Future Storms Like Superstorm Sandy Could Bankrupt States

November 9, 2012

Hurricane Sandy stormed across the Northeast and caused damage that could exceed $40 billion. This superstorm highlights a disturbing trend: storms are becoming more severe and more damaging to the economies of many states. But rather than blaming the environment for the damaging storms, it may be more appropriate to blame government intervention in the insurance market, say Julian Morris, vice president of research, and Katie Furtick, a policy analyst, at the Reason Foundation.

  • Government intervention has created perverse incentives to build in danger zones.
  • The National Flood Insurance Program, for instance, is the federal government's second largest fiscal liability.
  • Many states run property insurance plans out of the residual market intended to provide a lower cost of insurance for owners of homes and businesses in more risky areas.
  • Such state-run insurance plans are offered through Fair Access to Insurance Requirements (FAIR) plans, Beach and Windstorm plans, or in Florida and Louisiana, state-run insurers of "last resort." This encourages people to build property in natural disaster-prone areas by reducing the costs of insuring against risks such as floods and storm damage.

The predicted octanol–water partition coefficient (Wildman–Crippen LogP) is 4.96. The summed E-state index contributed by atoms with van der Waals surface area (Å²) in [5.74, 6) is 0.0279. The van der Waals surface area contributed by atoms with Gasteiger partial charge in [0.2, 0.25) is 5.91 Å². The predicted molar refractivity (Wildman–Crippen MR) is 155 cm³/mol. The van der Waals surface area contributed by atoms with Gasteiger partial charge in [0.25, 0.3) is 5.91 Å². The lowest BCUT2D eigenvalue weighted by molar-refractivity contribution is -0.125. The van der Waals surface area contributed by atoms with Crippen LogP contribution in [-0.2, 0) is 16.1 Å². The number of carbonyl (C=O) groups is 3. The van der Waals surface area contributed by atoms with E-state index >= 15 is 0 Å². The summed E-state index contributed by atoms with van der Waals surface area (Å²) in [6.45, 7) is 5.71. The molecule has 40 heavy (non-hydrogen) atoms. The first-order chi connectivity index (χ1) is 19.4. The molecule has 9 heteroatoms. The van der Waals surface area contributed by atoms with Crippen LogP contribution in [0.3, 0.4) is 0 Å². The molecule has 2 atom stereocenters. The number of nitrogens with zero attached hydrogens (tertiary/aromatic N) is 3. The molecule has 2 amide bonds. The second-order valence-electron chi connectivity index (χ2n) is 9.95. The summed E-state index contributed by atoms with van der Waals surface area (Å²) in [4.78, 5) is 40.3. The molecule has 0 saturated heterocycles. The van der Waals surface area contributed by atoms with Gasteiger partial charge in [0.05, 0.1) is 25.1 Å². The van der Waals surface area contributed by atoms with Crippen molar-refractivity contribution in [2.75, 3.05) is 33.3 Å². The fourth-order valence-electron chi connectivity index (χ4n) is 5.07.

• The coastal population rose more than the non-coastal population, in large part due to government disaster insurance programs that encourage people to move to the coast.
  • As a result, when storms hit there are much higher costs to repair and rebuild.

Subsidized insurance has increased the demand for more plans like FAIR, creating more of a problem rather than letting the market correct itself.

  • Since storms such as Andrew and Katrina, the number of FAIR and Beach Plan policies has increased from 931,550 in 1990 to 3.3 million in 2011.
  • The total exposure to loss covered under the nation's FAIR and Beach Plans increased from $54.7 billion in 1990 to $884.7 billion in 2011.
  • Moreover, of the 31 FAIR plans that have data available, 28 have incurred at least one operating deficit since 1999.

States face a fiscal risk because if these insurance programs fail to cover the expenses of damages, the taxpayers are then on the hook.

Source: Julian Morris and Katie Furtick, "Future Storms Like Superstorm Sandy Could Bankrupt States," Reason Magazine, November 6, 2012.

 

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